It may be further admitted that resistance is forbidden when such resistance would partake rather of the nature of revenge than of simple self-protection and defense, or the assertion and vindication of legitimate right. As a rule for judicial action and decision the doctrine "an eye for an eye and a tooth for a tooth," may perhaps be admitted. But as a rule for private life and for personal individual action, it is distinctly repudiated by the author of our religion. It was to the abuse of the "public law," in its illegitimate application and indiscriminate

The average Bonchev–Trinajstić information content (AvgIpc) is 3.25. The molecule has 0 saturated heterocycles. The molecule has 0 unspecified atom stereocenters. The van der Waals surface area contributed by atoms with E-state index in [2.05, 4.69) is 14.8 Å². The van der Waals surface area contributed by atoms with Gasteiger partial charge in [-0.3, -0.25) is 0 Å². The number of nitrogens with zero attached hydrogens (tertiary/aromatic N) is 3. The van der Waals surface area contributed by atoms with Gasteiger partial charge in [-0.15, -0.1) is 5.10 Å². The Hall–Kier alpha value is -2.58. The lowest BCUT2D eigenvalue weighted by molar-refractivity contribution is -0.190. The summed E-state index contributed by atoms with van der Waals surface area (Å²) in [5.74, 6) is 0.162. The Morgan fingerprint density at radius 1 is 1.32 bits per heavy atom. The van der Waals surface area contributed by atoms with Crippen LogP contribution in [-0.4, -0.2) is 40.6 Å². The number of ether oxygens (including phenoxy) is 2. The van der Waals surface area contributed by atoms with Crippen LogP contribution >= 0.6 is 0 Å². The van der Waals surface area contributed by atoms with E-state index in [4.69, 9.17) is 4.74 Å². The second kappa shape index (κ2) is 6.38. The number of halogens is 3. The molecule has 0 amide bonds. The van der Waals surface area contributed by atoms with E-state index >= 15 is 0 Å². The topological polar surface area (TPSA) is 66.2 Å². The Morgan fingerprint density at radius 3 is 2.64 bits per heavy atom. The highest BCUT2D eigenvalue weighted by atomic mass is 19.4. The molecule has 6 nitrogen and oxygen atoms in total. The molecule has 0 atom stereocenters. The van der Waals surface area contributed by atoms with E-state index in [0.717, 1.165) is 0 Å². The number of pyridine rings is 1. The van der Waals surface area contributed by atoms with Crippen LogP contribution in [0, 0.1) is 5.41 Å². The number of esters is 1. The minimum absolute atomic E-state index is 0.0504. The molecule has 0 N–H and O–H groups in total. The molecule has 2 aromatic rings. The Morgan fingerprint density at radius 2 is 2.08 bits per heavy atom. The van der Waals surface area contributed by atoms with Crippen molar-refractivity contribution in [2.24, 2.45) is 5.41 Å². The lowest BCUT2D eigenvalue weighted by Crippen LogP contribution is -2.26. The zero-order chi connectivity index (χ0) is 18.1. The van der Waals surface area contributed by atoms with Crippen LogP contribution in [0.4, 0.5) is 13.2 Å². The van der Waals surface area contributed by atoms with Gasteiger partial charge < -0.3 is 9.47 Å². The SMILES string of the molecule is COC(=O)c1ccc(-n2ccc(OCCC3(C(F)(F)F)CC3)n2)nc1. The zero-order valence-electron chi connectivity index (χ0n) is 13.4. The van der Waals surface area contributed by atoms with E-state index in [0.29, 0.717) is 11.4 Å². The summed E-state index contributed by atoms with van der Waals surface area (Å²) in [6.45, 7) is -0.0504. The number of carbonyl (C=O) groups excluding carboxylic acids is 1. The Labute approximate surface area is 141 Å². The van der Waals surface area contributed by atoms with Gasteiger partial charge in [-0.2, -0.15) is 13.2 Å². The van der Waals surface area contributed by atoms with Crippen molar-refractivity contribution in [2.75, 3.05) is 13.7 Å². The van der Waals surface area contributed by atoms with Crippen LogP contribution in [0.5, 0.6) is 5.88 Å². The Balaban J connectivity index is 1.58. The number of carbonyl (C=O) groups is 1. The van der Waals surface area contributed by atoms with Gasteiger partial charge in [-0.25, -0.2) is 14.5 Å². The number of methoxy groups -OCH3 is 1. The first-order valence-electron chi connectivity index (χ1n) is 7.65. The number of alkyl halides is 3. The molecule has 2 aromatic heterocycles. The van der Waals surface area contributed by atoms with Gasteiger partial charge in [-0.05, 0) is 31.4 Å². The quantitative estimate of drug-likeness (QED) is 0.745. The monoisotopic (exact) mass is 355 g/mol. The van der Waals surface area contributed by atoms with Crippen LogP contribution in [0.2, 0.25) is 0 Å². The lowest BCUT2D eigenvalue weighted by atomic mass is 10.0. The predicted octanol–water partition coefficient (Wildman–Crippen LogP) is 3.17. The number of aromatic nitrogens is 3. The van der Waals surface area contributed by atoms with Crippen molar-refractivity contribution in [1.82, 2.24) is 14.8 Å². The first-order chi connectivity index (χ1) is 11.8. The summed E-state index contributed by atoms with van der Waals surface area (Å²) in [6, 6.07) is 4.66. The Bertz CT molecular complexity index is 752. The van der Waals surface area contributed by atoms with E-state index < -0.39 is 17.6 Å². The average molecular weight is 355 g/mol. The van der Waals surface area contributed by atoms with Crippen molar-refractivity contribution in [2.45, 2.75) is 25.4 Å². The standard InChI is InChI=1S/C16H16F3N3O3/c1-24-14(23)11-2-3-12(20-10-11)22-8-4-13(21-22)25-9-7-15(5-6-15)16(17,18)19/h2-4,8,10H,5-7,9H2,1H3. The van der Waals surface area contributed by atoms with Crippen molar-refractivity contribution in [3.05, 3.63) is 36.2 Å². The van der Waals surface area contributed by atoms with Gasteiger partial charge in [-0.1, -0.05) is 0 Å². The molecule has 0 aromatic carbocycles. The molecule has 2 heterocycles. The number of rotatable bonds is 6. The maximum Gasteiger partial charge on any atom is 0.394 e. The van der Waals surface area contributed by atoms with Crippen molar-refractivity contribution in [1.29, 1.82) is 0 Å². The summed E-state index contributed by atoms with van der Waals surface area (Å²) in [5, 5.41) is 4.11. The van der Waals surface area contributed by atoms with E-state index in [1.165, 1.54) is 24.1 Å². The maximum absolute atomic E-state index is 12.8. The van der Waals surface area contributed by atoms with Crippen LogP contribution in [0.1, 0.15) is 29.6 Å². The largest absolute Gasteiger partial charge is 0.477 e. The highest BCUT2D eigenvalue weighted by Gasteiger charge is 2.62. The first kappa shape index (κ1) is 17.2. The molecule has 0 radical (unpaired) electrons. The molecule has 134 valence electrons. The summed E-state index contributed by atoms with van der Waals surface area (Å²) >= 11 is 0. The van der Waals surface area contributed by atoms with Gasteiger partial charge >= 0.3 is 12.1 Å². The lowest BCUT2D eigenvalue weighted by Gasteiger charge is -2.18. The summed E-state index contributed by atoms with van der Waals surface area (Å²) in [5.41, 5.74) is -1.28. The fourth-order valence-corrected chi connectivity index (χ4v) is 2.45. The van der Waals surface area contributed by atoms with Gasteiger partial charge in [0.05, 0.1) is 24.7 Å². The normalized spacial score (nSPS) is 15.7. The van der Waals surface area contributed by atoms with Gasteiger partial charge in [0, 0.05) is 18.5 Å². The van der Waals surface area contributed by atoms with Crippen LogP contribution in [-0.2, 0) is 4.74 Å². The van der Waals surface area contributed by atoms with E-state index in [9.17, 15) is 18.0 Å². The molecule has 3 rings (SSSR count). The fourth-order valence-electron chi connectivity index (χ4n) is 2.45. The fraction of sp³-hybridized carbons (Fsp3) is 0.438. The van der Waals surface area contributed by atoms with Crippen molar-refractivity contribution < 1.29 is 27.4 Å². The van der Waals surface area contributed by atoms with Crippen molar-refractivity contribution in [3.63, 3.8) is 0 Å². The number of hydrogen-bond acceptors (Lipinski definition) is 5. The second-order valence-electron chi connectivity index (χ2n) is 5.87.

use "by private" parties, that Christ was directing attention when he uttered the injunction, “Resist not (ávтiotñvai, that is, retaliate not upon the) evil" (person). Matt. v, 39, etc. The several illustrations of the doctrine thus enounced show that it was intended only for matters which affected solely the personal feelings and property of the individual. To make this clear, we have only to advert to each of the instances which he proceeds to cite, not one of which seems to be a case which could permanently affect the well-being of the individual, much less his life; and by no fair interpretation can any of them be made to apply to the affairs of a government or a state. His first instance is that of a personal insult and indignity: the "smiting (pañíε, a quick smart slap upon) the cheek," in which case, rather than get into a personal brawl in the effort to retaliate or avenge ourselves, we are taught to endure even a repetition of the injury or insult as a matter of but trivial importance and affecting only ourselves. But in proof that such acts are not to be suffered to pass without rebuke, we have the example of Jesus, who, when struck by the officer near him, because of the supposed rudeness of his response to the high priest, answered with sufficient curtness and spirit: "If I have spoken evil, then bear witness of that evil; but if well, why smitest thou me?" John xviii, 22, 23. The same spirit was also manifested by Paul when smitten by command of the high priest, and in this instance there is also inculcated the lesson that expressions of rebuke and severity which may be proper in response to indignity or suffering put upon us by a private individual, are not so proper when that individual is fully understood to be "a ruler of the people." Acts xxii, 2, 3. The second instance is the case of a private lawsuit, the evil which may be done us by a litigious or quarrelsome person. The instance implies at least dispute, and on the one side or other doubt as to how the matter might be determined in a court of law. In such cases the teaching is that it is better to give to the litigious person the benefit of his doubt. The subject of dispute, it is to be noted, "a coat," indicates a matter of comparatively trivial importance, affecting only for the moment the well-being of the injured party. There is further inculcated also a disposition to even do more than is demanded to satisfy the asserted claim, if that be necessary